July 31, 2008
STATE OF NEW JERSEY IN THE INTEREST OF X.B., JUVENILE-APPELLANT.
On appeal from Superior Court of New Jersey, Chancery Division, Family Part, Somerset County, Docket No. FJ-18-948-06.
The opinion of the court was delivered by: Lyons, J.A.D.
NOT FOR PUBLICATION WITHOUT THE APPROVAL OF THE APPELLATE DIVISION
APPROVED FOR PUBLICATION
Submitted April 9, 2008
Before Judges Parker, R. B. Coleman and Lyons.
Appellant X.B. was adjudicated delinquent of offenses that would have constituted the following crimes if committed by an adult: third-degree resisting arrest, contrary to N.J.S.A. 2C:29-2(a); fourth-degree aggravated assault, contrary to N.J.S.A. 2C:12-1(b)(5)(a); and the petty disorderly persons offense of defiant trespass, contrary to N.J.S.A. 2C:18-3(b). These offenses arose out of X.B.'s arrest for trespassing on public housing property, despite being notified that he was on a list prohibiting him from being on the Parkside Housing Complex (Parkside). Because we find that his inclusion on the list is constitutional as applied to X.B. and there is sufficient credible evidence in the record to support the trial court's finding of delinquency beyond a reasonable doubt, we affirm.
The facts and procedural history relevant to our consideration of the issues advanced on appeal are as follows. The Franklin Township Police Department prepared a list (the Parkside List) of individuals who are not permitted on Franklin Township Housing Authority (Housing Authority) property for various reasons, such as a criminal conviction or a finding of delinquency for drug or violence-related offenses. This list was then approved by the Housing Director and the attorney for the Housing Authority. The Parkside List is not available to the public, nor is there a procedure to challenge one's name being placed on the List or to remove one's name from the List after the passage of time.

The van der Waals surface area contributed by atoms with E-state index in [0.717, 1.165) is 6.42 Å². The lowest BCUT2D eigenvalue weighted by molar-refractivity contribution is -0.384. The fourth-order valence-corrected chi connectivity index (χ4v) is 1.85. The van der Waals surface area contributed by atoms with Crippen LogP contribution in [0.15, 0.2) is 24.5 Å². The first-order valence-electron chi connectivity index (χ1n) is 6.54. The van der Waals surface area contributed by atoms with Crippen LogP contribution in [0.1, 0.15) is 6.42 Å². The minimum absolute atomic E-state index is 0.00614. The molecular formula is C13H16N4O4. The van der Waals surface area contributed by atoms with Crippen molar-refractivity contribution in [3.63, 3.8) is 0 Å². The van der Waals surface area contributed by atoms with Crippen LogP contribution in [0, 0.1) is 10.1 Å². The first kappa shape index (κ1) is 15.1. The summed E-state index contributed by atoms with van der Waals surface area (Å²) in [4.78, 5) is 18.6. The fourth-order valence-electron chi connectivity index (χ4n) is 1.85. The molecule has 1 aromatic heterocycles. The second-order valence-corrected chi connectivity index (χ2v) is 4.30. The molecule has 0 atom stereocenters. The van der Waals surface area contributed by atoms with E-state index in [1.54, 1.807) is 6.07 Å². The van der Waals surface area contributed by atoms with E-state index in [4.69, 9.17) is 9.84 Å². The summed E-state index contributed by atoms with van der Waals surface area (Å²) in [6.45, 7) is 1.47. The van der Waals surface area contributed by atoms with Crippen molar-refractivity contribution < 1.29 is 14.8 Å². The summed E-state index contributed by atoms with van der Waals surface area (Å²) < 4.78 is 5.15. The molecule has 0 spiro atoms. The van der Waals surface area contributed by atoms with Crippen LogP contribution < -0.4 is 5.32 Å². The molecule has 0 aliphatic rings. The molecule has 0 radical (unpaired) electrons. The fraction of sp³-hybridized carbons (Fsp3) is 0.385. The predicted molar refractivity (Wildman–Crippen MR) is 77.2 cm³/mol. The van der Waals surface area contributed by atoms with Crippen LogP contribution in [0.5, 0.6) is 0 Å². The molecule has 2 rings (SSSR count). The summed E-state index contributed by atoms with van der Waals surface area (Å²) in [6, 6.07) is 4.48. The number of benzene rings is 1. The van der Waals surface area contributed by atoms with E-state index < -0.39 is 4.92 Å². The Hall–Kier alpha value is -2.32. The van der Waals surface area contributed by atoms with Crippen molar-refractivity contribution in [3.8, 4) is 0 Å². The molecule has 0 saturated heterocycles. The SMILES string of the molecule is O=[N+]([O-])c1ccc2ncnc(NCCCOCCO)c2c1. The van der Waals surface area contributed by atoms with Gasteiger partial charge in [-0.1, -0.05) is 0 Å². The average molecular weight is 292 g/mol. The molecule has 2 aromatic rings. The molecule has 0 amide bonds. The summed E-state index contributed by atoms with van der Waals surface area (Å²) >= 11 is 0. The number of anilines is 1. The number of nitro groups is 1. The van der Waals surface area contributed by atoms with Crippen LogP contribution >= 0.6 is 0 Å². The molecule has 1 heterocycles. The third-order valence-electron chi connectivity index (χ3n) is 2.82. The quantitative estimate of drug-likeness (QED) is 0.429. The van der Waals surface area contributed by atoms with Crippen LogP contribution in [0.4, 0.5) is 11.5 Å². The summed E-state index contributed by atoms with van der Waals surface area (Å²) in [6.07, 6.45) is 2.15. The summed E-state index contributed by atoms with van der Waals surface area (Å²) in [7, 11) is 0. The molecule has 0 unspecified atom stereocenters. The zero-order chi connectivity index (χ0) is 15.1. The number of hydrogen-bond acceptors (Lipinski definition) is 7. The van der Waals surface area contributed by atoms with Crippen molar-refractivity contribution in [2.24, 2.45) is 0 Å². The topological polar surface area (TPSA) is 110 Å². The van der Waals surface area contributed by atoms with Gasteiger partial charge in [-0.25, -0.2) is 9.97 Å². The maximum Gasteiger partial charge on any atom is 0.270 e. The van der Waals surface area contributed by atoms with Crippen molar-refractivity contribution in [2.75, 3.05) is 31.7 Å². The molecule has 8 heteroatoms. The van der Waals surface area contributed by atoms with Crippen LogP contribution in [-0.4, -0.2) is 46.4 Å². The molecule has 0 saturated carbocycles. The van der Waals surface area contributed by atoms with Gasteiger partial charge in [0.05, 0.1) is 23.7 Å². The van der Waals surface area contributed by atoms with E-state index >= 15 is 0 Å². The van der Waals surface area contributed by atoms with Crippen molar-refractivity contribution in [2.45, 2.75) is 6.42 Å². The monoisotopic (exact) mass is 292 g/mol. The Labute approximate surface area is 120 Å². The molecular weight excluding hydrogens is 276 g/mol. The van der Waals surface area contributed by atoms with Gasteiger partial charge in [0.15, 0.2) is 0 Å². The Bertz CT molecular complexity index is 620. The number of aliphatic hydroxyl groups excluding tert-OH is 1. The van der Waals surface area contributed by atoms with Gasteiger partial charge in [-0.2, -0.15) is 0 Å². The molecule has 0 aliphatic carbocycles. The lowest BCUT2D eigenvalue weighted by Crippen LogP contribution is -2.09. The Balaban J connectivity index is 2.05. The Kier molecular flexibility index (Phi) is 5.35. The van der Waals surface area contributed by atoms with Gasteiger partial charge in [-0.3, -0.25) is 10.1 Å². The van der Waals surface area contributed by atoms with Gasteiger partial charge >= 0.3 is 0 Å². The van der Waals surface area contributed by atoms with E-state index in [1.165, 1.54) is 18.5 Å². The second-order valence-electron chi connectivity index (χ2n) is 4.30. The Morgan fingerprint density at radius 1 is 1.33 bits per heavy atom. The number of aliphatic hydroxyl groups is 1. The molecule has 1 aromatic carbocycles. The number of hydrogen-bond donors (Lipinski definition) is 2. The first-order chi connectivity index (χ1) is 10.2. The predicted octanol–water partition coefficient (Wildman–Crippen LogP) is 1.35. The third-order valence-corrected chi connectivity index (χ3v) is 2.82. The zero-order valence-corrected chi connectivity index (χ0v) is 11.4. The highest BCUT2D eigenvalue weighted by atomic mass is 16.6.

The practice in Franklin Township is to notify individuals who are placed on the list face-to-face, not in writing. X.B., a juvenile, was placed on the Parkside List because of a May 10, 2003, arrest for assault, which subsequently led to an adjudication of delinquency for possession of a weapon. According to the police, both X.B. and his mother were notified in person that X.B. was on the Parkside List, that he was restricted from entering Parkside, and that he could be arrested if he did enter the complex.
On April 13, 2006, Franklin Township police observed X.B. traveling on a bicycle across Parkside property towards his residence on Minetta Road. They went to X.B.'s residence, a short distance away from the Parkside housing complex, to inform his mother that he was trespassing on Parkside property. As the officers approached the home, X.B. cursed at the officers and a disturbance ensued involving two other juveniles as well. As a result, an officer attempted to arrest X.B., who then pulled away from the arresting officer, flailed his arms in an attempt to resist being handcuffed, and struck the officer in the chest with his elbow. X.B. was then arrested and charged with resisting arrest, in violation of N.J.S.A. 2C:29-2(a); aggravated assault, in violation of N.J.S.A. 2C:12-1(b)(5)(a); and defiant trespass, in violation of N.J.S.A. 2C:18-3(b).